Have you got a case of a lost identity?
Bianca* contacted me because she didn’t know who she was anymore:
‘I’ve lost my identity. My sense of self. I feel completely confused and exhausted. I try to take up hobbies but I just can’t find my ‘thing’. My life has become so wrapped up in minutiae that there’s no joy anymore.
I’ve wanted to connect with old friends or spend time with new ones, but I find myself making excuses when the time actually comes to make contact. I literally have the phone in my hand when I suddenly find six chores that ‘have’ to be done.
I don’t know who I am anymore, or even what I enjoy. It’s like I went out in 2013 and haven’t come home. I keep looking for my ‘tribe’ but I just don’t seem to fit in anywhere. I feel sad and worried but I don’t know what to do about it.
Where Am I? Where’s my lost identity?’
Does Bianca’s story sound familiar to you?
At certain pivotal times in our lives it is common to be hit with a severe case of the ‘Who Am I’s?’
A major problem is that we aren’t all hit at the same time and for the same reasons, which can add to a sense of isolation.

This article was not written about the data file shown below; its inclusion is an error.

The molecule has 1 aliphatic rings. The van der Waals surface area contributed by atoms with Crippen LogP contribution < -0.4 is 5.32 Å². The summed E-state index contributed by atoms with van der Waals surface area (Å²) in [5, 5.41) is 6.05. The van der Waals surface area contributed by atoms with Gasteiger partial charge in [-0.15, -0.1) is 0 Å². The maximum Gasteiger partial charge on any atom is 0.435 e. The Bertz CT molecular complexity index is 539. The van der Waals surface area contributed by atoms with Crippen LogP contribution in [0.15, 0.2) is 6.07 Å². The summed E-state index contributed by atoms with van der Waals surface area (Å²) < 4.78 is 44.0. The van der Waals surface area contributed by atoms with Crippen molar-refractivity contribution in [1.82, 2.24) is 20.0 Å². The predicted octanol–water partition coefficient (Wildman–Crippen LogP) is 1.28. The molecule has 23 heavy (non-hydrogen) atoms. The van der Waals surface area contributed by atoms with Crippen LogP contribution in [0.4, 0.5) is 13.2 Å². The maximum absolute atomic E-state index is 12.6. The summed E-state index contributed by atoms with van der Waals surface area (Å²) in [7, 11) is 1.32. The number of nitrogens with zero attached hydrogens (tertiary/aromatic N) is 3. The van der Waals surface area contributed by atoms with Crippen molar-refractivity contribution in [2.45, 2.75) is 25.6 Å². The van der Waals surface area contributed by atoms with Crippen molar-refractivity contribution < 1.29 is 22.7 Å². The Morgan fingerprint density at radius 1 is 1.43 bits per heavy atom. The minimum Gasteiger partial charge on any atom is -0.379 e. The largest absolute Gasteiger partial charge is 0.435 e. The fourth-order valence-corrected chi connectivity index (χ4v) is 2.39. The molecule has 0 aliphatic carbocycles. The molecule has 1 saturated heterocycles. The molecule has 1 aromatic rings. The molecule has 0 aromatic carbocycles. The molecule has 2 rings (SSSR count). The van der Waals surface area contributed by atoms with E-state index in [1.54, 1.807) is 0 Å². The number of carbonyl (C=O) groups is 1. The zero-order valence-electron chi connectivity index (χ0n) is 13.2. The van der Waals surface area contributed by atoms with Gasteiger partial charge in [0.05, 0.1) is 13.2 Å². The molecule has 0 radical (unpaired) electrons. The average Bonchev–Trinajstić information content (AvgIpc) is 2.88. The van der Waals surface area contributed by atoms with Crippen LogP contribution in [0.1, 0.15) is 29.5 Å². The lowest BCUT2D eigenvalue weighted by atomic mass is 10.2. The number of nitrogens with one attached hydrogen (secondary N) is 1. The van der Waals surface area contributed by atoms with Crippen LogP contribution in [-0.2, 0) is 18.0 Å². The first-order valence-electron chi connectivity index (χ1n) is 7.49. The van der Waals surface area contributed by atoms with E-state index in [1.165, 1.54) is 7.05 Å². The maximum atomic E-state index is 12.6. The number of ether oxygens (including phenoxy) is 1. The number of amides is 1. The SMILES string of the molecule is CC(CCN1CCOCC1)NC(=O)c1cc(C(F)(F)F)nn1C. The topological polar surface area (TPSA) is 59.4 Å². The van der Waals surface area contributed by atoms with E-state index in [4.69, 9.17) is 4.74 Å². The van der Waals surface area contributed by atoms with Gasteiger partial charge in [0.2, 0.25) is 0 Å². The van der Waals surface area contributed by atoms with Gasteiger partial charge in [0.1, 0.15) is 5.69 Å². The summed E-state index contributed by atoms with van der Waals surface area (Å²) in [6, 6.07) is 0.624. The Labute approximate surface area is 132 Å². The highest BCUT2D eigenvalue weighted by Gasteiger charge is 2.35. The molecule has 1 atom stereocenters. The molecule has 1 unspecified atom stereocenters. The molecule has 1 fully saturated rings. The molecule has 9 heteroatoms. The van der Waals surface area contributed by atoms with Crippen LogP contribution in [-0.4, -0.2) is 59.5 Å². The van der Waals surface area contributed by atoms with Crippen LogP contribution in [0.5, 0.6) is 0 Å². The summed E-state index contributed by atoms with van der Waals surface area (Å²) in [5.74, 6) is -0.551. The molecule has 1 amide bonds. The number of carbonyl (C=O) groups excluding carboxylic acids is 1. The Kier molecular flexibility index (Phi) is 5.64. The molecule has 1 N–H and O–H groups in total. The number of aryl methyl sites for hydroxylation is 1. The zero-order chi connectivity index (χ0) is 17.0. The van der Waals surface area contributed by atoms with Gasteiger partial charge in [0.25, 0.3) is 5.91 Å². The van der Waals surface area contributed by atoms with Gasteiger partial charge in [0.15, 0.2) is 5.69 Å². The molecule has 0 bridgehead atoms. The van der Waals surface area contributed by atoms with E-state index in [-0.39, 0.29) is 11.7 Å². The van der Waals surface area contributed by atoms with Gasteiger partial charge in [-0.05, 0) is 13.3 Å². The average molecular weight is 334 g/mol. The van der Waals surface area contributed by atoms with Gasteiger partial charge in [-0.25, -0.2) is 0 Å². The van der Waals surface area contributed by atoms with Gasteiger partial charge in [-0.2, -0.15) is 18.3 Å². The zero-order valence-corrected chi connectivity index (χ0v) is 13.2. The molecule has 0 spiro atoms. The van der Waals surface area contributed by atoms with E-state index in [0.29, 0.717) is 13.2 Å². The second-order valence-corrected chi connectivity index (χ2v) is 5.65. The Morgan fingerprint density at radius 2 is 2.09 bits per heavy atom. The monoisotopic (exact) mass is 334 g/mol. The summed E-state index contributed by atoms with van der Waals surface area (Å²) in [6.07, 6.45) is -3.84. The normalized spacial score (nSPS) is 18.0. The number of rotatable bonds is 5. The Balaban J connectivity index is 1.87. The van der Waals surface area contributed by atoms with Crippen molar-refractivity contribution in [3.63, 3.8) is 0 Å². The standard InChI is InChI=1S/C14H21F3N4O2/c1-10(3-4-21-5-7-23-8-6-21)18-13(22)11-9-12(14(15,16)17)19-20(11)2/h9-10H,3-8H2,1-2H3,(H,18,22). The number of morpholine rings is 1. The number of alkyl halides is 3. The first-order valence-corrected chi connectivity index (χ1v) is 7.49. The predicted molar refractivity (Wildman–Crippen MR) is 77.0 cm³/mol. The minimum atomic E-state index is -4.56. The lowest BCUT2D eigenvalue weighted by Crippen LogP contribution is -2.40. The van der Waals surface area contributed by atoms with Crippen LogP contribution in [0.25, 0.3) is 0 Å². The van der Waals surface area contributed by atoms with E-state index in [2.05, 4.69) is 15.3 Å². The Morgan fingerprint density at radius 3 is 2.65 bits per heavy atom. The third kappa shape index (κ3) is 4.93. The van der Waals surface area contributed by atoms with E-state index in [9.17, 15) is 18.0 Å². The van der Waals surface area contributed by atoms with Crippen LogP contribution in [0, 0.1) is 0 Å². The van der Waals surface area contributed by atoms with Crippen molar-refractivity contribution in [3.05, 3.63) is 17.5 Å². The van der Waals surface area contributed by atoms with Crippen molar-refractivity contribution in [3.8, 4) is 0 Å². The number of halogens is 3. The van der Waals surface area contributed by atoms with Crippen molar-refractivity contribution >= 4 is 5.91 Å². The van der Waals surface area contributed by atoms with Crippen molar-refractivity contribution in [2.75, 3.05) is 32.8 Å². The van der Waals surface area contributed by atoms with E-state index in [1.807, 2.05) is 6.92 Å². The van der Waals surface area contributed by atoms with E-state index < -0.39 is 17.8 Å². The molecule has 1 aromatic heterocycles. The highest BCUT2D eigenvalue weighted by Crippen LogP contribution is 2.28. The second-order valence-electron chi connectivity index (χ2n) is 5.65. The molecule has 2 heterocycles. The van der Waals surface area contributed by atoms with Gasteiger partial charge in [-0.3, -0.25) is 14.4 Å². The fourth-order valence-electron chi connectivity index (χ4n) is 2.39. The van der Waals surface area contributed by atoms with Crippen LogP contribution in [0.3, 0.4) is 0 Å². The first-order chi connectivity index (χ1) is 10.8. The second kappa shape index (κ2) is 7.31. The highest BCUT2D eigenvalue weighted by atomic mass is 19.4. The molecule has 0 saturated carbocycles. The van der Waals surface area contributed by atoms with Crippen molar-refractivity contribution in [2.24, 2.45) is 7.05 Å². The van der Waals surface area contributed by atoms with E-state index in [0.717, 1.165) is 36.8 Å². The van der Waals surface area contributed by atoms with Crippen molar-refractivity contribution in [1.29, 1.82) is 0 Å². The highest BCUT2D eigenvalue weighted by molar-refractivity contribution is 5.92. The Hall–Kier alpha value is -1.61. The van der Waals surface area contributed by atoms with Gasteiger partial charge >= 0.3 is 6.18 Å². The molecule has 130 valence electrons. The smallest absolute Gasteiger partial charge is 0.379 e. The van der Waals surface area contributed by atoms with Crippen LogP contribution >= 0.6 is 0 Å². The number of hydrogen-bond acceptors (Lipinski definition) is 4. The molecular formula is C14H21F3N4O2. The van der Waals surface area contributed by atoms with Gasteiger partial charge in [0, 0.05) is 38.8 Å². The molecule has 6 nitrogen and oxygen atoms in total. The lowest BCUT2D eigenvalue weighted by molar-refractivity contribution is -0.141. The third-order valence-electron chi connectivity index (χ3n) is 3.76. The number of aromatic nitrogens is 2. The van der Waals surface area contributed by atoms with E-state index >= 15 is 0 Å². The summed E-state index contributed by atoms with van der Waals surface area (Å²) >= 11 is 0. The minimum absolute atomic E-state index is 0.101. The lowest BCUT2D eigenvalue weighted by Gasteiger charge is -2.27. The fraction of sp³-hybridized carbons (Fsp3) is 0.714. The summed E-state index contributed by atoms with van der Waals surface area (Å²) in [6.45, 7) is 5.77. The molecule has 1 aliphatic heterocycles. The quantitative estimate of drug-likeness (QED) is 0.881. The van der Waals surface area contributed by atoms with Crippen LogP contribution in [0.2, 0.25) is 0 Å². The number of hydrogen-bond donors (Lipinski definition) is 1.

- Some people find connection and meaning through parenthood and when their kids are little is the most joyous time of their lives. Others find the first years of parenthood uber-challenging. They struggle in their relationships (new and old) and don’t enjoy the repetition of parenting toddlers.
- Sometimes a separation or divorce creates a sense of identity loss, especially later in life. Who are they without being the partner of this person (even if it wasn’t a great relationship)?
- Perhaps it’s simply age and stage of life. Some folks find themselves winding back on the partying or the socialising in their mid-30’s. That might be because work is incredibly consuming or friendships have changed or their just simply feeling more tired and less inclined to be a victim of FOMO. They would like to develop new interests, but don’t know where to begin.
If we begin to investigate your lost identity, let’s lay the groundwork by asking the RIGHT questions.
And start finding your way back to you.
1) A sense of identity is connected to a sense of meaning. A feeling of ‘I know my place in this world’.
- What is the Meaning-Making you used to attach to areas of your life when you felt you had a stronger identity?
- What mattered to you? (go on, write stuff down)
- Can you reconnect with what matters without doing all the same things, or has what matters changed? If it’s changed, then perhaps you’re yearning for something that no longer is actually important to you.
- Is it possible to reconnect with ‘you’ by finding new things in alignment with what is important to you AND giving yourself some serious credit for the things you already are doing?